There have been plenty of times that I’ve searched Google for “the top 10 werewolf movies” in hopes of finding that hidden gem of a were flick that I may have missed. Those lists always seemed to contain the same flicks — An American Werewolf in London, The Howling, etc. — and I never really found anything new or exciting. The more digging I did, however, the more I learned of how deep the wolfman sub-genre actually is. I quickly made it a point to watch films like Silver Bullet or Dog Soldiers by any means necessary and boy was I loving it! Even with all of that research, I still managed to miss so many. Luckily for me, great films are always being re-released in HD glory thanks to Blu-ray technology and most recently, I got my hands on Michael Wadleigh’s 1981 flick, Wolfen.
After a series of brutal murders in New York City, Captain Dewey Wilson (Albert Finney) starts stringing clues together to crack the case. With the help of his witty coroner friend, Whittington (Gregory Hines) and a kooky zoologist, Ferguson (Tom Noonan), Wilson quickly discovers that he isn’t dealing with just any killer, but perhaps one that is much more animalistic in nature…
Wolfen is not your average 80’s werewolf flick. With its inclusion of Native American lore and a connection between wolves and nature, the plot is much deeper than your average monster movie. Refusing to go the beastly wolfman route, the wolves used for the film were actually just that — wolves. There was no need for any wolf suit or crazy prosthetics and while I am always on the lookout for the next best transformation scene, I really appreciate the different approach taken by Wadleigh and his team of writers. The wolves were not simply being savages just for the sake of it, but were just protecting their home, a home that was being destroyed by real estate tycoon, Christopher Van der Veer played by Max M. Brown.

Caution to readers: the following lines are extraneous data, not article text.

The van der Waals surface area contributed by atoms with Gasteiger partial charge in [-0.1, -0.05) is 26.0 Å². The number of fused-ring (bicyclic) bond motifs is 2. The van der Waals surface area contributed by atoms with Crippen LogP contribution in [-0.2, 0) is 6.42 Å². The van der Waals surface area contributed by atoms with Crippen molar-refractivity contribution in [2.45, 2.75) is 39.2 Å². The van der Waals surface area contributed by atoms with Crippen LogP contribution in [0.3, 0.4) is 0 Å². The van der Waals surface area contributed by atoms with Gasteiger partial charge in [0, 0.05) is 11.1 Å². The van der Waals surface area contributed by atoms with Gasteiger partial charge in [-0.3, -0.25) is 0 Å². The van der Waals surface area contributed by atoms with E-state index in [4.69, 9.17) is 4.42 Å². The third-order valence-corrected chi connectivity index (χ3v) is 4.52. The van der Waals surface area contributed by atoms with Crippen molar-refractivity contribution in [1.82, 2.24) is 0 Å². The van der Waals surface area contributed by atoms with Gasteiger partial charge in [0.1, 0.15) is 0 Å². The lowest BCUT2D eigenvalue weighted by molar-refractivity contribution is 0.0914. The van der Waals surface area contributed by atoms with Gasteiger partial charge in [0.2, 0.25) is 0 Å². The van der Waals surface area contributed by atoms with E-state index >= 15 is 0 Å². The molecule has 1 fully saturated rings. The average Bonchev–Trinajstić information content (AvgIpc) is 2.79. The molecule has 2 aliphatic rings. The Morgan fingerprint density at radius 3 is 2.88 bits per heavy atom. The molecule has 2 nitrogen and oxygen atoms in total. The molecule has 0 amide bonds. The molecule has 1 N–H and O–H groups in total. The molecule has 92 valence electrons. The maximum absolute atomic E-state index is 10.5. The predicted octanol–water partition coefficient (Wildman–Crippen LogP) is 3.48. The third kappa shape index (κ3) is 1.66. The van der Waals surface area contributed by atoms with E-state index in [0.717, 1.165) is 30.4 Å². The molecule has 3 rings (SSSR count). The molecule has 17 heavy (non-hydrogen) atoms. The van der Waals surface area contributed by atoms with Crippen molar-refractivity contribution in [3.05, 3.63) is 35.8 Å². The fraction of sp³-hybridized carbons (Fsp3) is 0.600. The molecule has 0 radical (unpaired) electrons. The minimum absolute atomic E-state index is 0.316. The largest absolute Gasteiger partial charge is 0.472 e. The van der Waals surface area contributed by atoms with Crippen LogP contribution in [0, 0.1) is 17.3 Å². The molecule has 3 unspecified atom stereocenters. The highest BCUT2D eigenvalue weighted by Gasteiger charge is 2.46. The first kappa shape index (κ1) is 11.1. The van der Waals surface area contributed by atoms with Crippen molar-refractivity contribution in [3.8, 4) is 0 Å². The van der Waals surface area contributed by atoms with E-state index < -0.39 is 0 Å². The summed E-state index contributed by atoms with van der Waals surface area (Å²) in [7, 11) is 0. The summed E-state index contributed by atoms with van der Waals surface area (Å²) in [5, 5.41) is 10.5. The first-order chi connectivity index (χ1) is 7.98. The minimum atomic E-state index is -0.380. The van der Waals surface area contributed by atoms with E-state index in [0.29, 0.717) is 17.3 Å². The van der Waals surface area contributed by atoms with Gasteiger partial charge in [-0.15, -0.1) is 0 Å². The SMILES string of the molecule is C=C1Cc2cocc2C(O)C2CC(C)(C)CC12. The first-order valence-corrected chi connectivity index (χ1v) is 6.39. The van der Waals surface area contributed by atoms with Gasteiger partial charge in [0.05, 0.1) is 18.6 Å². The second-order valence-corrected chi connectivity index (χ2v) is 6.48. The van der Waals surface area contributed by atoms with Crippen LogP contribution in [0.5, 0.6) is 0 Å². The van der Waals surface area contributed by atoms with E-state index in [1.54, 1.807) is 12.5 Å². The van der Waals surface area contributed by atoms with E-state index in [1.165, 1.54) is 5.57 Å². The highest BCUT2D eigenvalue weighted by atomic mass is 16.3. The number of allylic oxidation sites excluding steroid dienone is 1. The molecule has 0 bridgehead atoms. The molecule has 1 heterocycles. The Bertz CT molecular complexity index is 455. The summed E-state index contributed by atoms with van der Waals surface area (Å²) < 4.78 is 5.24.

While Wolfen’s plot is enough to keep viewers entertained, it is also a visually impressive movie to boot. I love the New York City setting with its grimy city streets and broken down projects, perfect for setting a dark tone in any horror film. There are multiple obligatory wolf POV shots with misconstrued colors and hues akin to something you’d see in a Predator film, and the scenes where Whittington is keeping an eye on Dewey through the scope of his gun are a nice touch, adding some welcomed variation to the film’s cinematography.
While I mentioned that the filmmakers opted for real wolves here, that doesn’t mean there isn’t some awesome practical effects work at hand. There may have not been the need for an effects guru like Rick Baker or Tom Savini to create a frightening werewolf, but there is certainly a lot of great practical work displayed throughout the film. Severed body parts and bite marks all look amazing and although there isn’t much carnage to be seen for the majority of the film, the best death comes in the last 15 minutes, making the lack of visual attacks up until this point worth it!
Wolfen, released on Blu-ray by Warner Bros./Warner Archive Collection is a bare bones release with no real special features to be seen. While I thoroughly enjoyed the movie, I would have loved to also see some behind-the-scenes featurettes on the FX work or even just a ‘making-of’ feature that seems so common today. Aside from missing out on bonus material, Wolfen is still a great release to own. You can purchase a copy on Blu-ray from Warner Archive Collection, available today.
I give the film 3.5 Canis lupus hairs out of 5.